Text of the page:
Energy bill

Government puts forward its plan to tackle the energy crisis

New prime minister Liz Truss has this morning unveiled the government’s plans to tackle the energy price crisis that is afflicting the United Kingdom.  Truss laid out her proposals as she opened a debate on UK Energy Costs in the House of Commons.

At the centre of the government’s package is an ‘energy price guarantee’.  The guarantee is designed to ensure that the average household bill for normal energy usage will be capped at £2,500 per year over the next two years.

A similar guarantee has been announced for business, charities and public sector bodies for the next 6 months.  Subject to a review which is expected to conclude within three months, the government has then detailed its plans to put in place further ongoing support measures for vulnerable sectors such as hospitality.

Truss also confirmed that a fund will be set up to provide equivalent support for those relying on heating oil, park homes, and heat networks.  In the absence of a functioning Northern Ireland Executive at the current time, Truss announced that equivalent support will also be provided to people in Northern Ireland.

The exact cost of the government’s proposals will depend on the future level of wholesale gas prices.   The think tank the Centre for Policy (CPS) studies has estimated that the cost of the scheme could amount to £29 billion if prices reach the £3,549 envisaged by the latest price cap.

However that cost would rise to £81 billion if prices reached the £5,387 level that has been estimated for January 2023, and £116 billion if they hit the £6,616 level that has been forecast for April 2023.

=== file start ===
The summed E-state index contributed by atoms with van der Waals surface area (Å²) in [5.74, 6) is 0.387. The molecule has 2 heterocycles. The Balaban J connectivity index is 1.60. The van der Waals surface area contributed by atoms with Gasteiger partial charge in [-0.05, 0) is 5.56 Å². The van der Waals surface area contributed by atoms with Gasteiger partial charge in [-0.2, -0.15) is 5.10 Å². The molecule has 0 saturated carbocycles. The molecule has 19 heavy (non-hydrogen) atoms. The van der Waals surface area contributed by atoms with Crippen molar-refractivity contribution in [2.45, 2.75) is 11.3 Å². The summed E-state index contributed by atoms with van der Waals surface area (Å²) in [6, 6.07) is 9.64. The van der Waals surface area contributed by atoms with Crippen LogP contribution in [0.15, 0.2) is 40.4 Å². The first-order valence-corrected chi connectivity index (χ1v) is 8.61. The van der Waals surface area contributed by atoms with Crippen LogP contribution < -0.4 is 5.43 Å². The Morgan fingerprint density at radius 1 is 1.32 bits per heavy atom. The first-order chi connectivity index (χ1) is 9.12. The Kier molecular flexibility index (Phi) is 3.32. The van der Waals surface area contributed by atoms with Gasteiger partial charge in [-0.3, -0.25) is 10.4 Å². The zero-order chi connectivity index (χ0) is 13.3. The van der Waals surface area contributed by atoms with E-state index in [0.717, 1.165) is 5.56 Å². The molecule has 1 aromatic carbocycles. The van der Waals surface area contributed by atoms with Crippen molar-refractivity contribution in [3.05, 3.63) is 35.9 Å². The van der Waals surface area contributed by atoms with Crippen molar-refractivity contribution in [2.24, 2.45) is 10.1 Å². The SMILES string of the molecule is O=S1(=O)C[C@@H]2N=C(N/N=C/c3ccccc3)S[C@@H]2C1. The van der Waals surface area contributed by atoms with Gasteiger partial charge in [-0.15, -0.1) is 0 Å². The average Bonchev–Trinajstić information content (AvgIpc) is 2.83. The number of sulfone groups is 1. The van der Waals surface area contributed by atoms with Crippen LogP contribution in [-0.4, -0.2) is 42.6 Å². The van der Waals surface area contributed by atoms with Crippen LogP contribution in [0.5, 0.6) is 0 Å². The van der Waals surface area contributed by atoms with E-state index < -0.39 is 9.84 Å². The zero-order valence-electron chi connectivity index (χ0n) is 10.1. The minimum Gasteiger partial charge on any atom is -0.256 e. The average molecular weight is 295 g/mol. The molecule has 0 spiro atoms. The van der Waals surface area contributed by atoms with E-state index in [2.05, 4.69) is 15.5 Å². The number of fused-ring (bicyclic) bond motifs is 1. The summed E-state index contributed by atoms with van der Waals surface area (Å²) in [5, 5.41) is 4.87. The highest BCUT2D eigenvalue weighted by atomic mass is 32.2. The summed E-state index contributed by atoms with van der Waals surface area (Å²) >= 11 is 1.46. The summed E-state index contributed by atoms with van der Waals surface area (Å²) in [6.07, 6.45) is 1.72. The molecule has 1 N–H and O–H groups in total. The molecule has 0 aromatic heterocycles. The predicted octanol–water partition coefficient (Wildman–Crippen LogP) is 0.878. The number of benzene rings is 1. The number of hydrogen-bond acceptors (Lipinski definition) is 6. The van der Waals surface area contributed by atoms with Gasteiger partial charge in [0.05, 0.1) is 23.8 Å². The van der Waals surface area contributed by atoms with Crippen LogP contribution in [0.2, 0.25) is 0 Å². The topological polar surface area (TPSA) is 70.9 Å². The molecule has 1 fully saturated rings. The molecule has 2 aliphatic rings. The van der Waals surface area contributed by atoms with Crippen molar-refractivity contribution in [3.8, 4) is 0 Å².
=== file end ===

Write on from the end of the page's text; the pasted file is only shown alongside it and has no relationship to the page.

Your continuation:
By way of comparison, the furlough scheme which protected some 11.7 million jobs during the covid pandemic cost £70 billion.  Total education spending across the UK in next year is currently budgeted at £105 billion.

Now that the package of support has been announced, political divisions at Westminster are now concentrating on how the energy price guarantee is to be paid for.

In the Commons, Liz Truss once again ruled out introducing a windfall tax on energy companies, arguing that such a measure would “discourage the very investment we need to secure home grown energy supply”.

This approach was again attacked by the Labour leader, Sir Keir Starmer.  Although welcoming the government’s acceptance of the principle of a price limit, Starmer highlighted how ‘this support does not come cheap’.

Citing comments by the Chief Executive of BP that a windfall tax would not have deterred any of the company’s current investment projects, Starmer was keen to stress how the energy sector was now making profits that ‘it did not expect to make’.

By avoiding a windfall tax, Starmer said the government is ‘leaving profits on the table’, something which will result in the ‘bill being picked up by working people’.

Alongside the announcement of the price guarantee, the prime minister’s speech also focussed on the need to improve energy supply, with Truss committing to turn the UK into a net energy exporter by 2040.

Alongside a renewed commitment to new nuclear generation, the government is looking to approve as many as 100 new energy exploration licences as part of its drive to boost domestic energy capacity.

North Sea production is said to have jumped by more than a quarter this year as record prices make it viable to drill in fields previously deemed uneconomic.   Truss also confirmed that she intended to reverse the current ban on fracking.

The return to fracking has been criticised by environmental campaigners. Georgia Whitaker, an oil and gas campaigner for Greenpeace UK, said: “Before the fracking moratorium, the industry had ten years of the government ‘going all out for shale’ and giving them all the support denied to onshore wind. In that time, the frackers produced no energy for the UK, but managed to create two holes in a muddy field, traffic, noise, earthquakes and enormous controversy”.